International Monetary Fund trims Kenya’s growth outlook for 2016 to 6%
Date28 Mar 2016//
The International Monetary Fund has revised downwards Kenya’s economic growth forecast for this year to 6 per cent from 6.8 per cent. The revision, which is from November’s projection of 6.8 per cent, becomes the second time in less than five months that the Washington-based lender has cut the country’s Growth Domestic Product (GDP) projections.
GDP is the total value of all goods and services produced over a specific period and, therefore, a drop in the figure points to a reduction in the size of the economy.
In November last year, IMF had lowered the projections from 7.2 per cent to 6.8 per cent citing harsh global economic conditions. But in the latest revision, the lender said that due to the prevailing tight domestic and external financing conditions, the pace of public and private investments will be slowed. The $55 billion (Sh 5.6 trillion) economy grew an estimated 5.6 per cent in 2015.
The revision comes hot on the heels of Kenya making clear the intention to cut its net domestic borrowing for fiscal year 2015-16 by nearly a quarter to Sh167.5 billion. The figure, contained in the supplementary budget, is yet to be approved by the National Assembly, even though chances of it going through are high considering nation’s mood to cut borrowings.
Even though the lender said that risks that could hinder growth are reducing, it added that uncertain impact of weather-related effects of El Nino on agriculture, insecurity and volatile global financial markets still pose threats to Kenya’s economy.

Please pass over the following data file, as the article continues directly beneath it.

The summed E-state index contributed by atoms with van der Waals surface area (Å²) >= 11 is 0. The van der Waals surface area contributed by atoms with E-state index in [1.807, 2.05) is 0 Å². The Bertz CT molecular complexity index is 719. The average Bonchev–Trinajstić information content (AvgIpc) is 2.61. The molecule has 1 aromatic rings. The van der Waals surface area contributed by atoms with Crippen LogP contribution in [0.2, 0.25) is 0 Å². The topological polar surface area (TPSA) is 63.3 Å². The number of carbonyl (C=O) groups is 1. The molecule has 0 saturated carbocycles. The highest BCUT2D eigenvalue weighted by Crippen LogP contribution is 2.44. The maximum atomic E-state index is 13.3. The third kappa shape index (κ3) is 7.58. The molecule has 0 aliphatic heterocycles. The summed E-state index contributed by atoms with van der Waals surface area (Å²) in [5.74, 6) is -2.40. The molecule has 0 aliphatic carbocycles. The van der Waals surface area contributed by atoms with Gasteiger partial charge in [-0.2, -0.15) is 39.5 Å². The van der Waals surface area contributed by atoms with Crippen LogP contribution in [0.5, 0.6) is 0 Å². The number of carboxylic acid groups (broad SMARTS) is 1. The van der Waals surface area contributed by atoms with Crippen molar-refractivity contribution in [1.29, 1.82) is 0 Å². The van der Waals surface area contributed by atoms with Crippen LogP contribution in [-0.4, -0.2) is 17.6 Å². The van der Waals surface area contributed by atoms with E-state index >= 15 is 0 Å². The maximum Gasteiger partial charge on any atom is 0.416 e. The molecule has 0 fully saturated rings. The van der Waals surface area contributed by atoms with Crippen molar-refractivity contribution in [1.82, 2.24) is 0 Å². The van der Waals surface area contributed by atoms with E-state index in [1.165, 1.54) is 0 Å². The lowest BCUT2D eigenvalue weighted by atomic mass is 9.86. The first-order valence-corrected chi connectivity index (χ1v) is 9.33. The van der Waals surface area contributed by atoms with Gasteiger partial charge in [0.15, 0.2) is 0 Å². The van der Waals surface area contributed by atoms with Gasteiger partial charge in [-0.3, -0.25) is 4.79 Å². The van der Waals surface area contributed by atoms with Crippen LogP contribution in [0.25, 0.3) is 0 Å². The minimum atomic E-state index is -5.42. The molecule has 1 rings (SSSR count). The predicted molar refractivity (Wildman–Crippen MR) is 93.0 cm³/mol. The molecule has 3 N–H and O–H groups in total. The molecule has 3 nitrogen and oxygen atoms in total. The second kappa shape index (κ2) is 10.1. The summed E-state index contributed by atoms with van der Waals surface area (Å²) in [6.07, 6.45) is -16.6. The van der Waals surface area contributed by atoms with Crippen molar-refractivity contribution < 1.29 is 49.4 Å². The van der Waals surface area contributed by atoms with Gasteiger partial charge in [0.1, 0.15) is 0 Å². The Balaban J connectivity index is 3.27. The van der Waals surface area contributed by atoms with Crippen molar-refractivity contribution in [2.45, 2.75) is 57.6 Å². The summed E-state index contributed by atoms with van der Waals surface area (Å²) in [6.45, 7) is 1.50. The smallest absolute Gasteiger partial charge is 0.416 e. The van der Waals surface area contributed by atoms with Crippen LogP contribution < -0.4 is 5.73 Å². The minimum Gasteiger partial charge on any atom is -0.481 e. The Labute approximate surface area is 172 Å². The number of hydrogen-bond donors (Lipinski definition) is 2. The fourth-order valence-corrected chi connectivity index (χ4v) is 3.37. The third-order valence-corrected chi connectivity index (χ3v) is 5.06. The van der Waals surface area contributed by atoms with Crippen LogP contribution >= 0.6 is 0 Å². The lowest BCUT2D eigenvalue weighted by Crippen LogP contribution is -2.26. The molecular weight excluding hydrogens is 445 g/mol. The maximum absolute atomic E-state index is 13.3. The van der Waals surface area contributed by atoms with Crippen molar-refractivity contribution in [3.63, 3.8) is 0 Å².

However, potential increase in volatility of capital flows was identified as the strongest downside risk. Capital flows refer to movement of money for the purpose of investment, trade or business production. “Other downside risks include residual security challenges…, significant uncertainty about FDI (Foreign Direct Investment) in oil and gas exploration, and possible pressures for higher current and capital spending as the 2017 presidential elections approach,” said IMF in a statement.
It further warned that should there be a global financial instability, net capital inflows may drop by $5 billion (Sh506.9 billion) over the next two years.In such scenario, IMF also projects a $3 billion (Sh304 billion) reduction in portfolio flows and FDI to drop by $1.2 billion (Sh122 billion).
Considering the size of Kenya’s economy, the latest report by World Bank titled ‘Deal or no deal: Strictly business for China in Kenya?’ says that the country performs poorly in attracting FDI. According to the data for the country’s net FDI inflows from 1980 to 2011, the report shows, Kenya attracts even less FDI than Uganda and Tanzania.
In what appears like painting a bleak picture for 2016, IMF said that economic growth is only expected to pick up after this year. This will be supported by among other things, improved transport infrastructure and regional integration. IMF sees inflation numbers remaining above 7.5 per cent, which is government’s upper target. However, this may ease in mid next month.
This comes after the Fund approved Kenya’s application for a total of Sh152.3 billion ($1.5billion) in a precautionary credit facility. Precautionary arrangements are used when countries do not intend to draw on approved amounts, but retain the option to do so should they need it.